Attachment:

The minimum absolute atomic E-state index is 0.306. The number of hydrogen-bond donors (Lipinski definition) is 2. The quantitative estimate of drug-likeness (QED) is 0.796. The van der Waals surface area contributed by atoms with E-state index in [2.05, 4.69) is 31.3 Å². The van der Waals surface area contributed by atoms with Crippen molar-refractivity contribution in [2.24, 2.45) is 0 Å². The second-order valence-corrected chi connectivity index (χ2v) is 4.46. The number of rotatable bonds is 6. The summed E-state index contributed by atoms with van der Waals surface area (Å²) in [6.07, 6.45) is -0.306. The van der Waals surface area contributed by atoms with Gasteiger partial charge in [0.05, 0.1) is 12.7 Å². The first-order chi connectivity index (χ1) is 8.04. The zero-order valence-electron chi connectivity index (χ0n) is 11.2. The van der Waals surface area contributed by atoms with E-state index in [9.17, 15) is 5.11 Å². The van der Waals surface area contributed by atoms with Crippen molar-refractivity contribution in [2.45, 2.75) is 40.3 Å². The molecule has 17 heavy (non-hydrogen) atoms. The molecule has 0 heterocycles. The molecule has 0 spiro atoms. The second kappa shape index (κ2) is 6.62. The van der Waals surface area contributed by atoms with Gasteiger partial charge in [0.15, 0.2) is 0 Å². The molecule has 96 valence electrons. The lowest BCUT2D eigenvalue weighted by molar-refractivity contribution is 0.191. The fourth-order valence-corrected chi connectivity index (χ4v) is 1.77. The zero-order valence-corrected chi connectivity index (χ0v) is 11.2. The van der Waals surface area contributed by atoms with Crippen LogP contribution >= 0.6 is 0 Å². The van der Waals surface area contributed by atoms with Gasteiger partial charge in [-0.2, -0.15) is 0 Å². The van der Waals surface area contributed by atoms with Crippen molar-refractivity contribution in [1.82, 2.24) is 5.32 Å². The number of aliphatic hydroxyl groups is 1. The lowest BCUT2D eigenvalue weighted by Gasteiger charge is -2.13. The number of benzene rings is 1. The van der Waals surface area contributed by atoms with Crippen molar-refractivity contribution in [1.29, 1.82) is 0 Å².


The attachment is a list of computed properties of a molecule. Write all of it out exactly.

The minimum absolute atomic E-state index is 0.306. The number of hydrogen-bond donors (Lipinski definition) is 2. The quantitative estimate of drug-likeness (QED) is 0.796. The van der Waals surface area contributed by atoms with E-state index in [2.05, 4.69) is 31.3 Å². The van der Waals surface area contributed by atoms with Crippen molar-refractivity contribution in [2.24, 2.45) is 0 Å². The second-order valence-corrected chi connectivity index (χ2v) is 4.46. The number of rotatable bonds is 6. The summed E-state index contributed by atoms with van der Waals surface area (Å²) in [6.07, 6.45) is -0.306. The van der Waals surface area contributed by atoms with Gasteiger partial charge in [0.05, 0.1) is 12.7 Å². The first-order chi connectivity index (χ1) is 8.04. The zero-order valence-electron chi connectivity index (χ0n) is 11.2. The van der Waals surface area contributed by atoms with E-state index in [9.17, 15) is 5.11 Å². The van der Waals surface area contributed by atoms with Crippen molar-refractivity contribution in [2.45, 2.75) is 40.3 Å². The molecule has 17 heavy (non-hydrogen) atoms. The molecule has 0 heterocycles. The molecule has 0 spiro atoms. The second kappa shape index (κ2) is 6.62. The van der Waals surface area contributed by atoms with Gasteiger partial charge in [0.15, 0.2) is 0 Å². The molecule has 96 valence electrons. The lowest BCUT2D eigenvalue weighted by molar-refractivity contribution is 0.191. The fourth-order valence-corrected chi connectivity index (χ4v) is 1.77. The zero-order valence-corrected chi connectivity index (χ0v) is 11.2. The van der Waals surface area contributed by atoms with Crippen LogP contribution >= 0.6 is 0 Å². The van der Waals surface area contributed by atoms with Gasteiger partial charge in [-0.2, -0.15) is 0 Å². The van der Waals surface area contributed by atoms with Crippen molar-refractivity contribution in [1.82, 2.24) is 5.32 Å². The number of aliphatic hydroxyl groups is 1. The lowest BCUT2D eigenvalue weighted by Gasteiger charge is -2.13. The number of benzene rings is 1. The van der Waals surface area contributed by atoms with Crippen molar-refractivity contribution in [1.29, 1.82) is 0 Å².